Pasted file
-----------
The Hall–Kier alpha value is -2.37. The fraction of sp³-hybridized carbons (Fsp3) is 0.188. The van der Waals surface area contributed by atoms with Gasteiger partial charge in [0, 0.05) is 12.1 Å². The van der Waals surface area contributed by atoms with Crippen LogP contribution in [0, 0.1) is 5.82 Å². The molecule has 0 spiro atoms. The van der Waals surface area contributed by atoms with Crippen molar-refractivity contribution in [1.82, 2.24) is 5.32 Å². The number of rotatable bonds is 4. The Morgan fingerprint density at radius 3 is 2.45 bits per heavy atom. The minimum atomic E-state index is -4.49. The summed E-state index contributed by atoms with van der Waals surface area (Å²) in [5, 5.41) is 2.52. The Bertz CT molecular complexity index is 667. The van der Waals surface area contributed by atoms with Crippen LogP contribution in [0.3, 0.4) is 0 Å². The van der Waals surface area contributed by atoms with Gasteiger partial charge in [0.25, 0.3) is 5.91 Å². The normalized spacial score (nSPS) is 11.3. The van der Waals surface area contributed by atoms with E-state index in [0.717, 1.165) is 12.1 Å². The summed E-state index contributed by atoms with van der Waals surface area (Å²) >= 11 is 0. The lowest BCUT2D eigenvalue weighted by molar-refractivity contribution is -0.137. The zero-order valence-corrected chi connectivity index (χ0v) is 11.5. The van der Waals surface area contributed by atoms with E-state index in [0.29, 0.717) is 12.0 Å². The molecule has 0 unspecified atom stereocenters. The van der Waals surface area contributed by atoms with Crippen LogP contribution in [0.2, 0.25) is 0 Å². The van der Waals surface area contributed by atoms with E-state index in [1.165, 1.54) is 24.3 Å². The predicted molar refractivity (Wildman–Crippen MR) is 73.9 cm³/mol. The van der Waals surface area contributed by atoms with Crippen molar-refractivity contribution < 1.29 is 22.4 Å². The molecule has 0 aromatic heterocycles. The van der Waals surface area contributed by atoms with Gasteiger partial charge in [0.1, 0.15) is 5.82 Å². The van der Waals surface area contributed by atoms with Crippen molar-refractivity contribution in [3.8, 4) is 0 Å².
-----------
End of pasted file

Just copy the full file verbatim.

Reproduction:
The Hall–Kier alpha value is -2.37. The fraction of sp³-hybridized carbons (Fsp3) is 0.188. The van der Waals surface area contributed by atoms with Gasteiger partial charge in [0, 0.05) is 12.1 Å². The van der Waals surface area contributed by atoms with Crippen LogP contribution in [0, 0.1) is 5.82 Å². The molecule has 0 spiro atoms. The van der Waals surface area contributed by atoms with Crippen molar-refractivity contribution in [1.82, 2.24) is 5.32 Å². The number of rotatable bonds is 4. The Morgan fingerprint density at radius 3 is 2.45 bits per heavy atom. The minimum atomic E-state index is -4.49. The summed E-state index contributed by atoms with van der Waals surface area (Å²) in [5, 5.41) is 2.52. The Bertz CT molecular complexity index is 667. The van der Waals surface area contributed by atoms with Crippen LogP contribution in [0.3, 0.4) is 0 Å². The van der Waals surface area contributed by atoms with Gasteiger partial charge in [0.25, 0.3) is 5.91 Å². The normalized spacial score (nSPS) is 11.3. The van der Waals surface area contributed by atoms with E-state index in [0.717, 1.165) is 12.1 Å². The summed E-state index contributed by atoms with van der Waals surface area (Å²) >= 11 is 0. The lowest BCUT2D eigenvalue weighted by molar-refractivity contribution is -0.137. The zero-order valence-corrected chi connectivity index (χ0v) is 11.5. The van der Waals surface area contributed by atoms with E-state index in [0.29, 0.717) is 12.0 Å². The molecule has 0 unspecified atom stereocenters. The van der Waals surface area contributed by atoms with Crippen LogP contribution in [0.2, 0.25) is 0 Å². The van der Waals surface area contributed by atoms with E-state index in [1.165, 1.54) is 24.3 Å². The predicted molar refractivity (Wildman–Crippen MR) is 73.9 cm³/mol. The van der Waals surface area contributed by atoms with Crippen molar-refractivity contribution < 1.29 is 22.4 Å². The molecule has 0 aromatic heterocycles. The van der Waals surface area contributed by atoms with Gasteiger partial charge in [0.1, 0.15) is 5.82 Å². The van der Waals surface area contributed by atoms with Crippen molar-refractivity contribution in [3.8, 4) is 0 Å².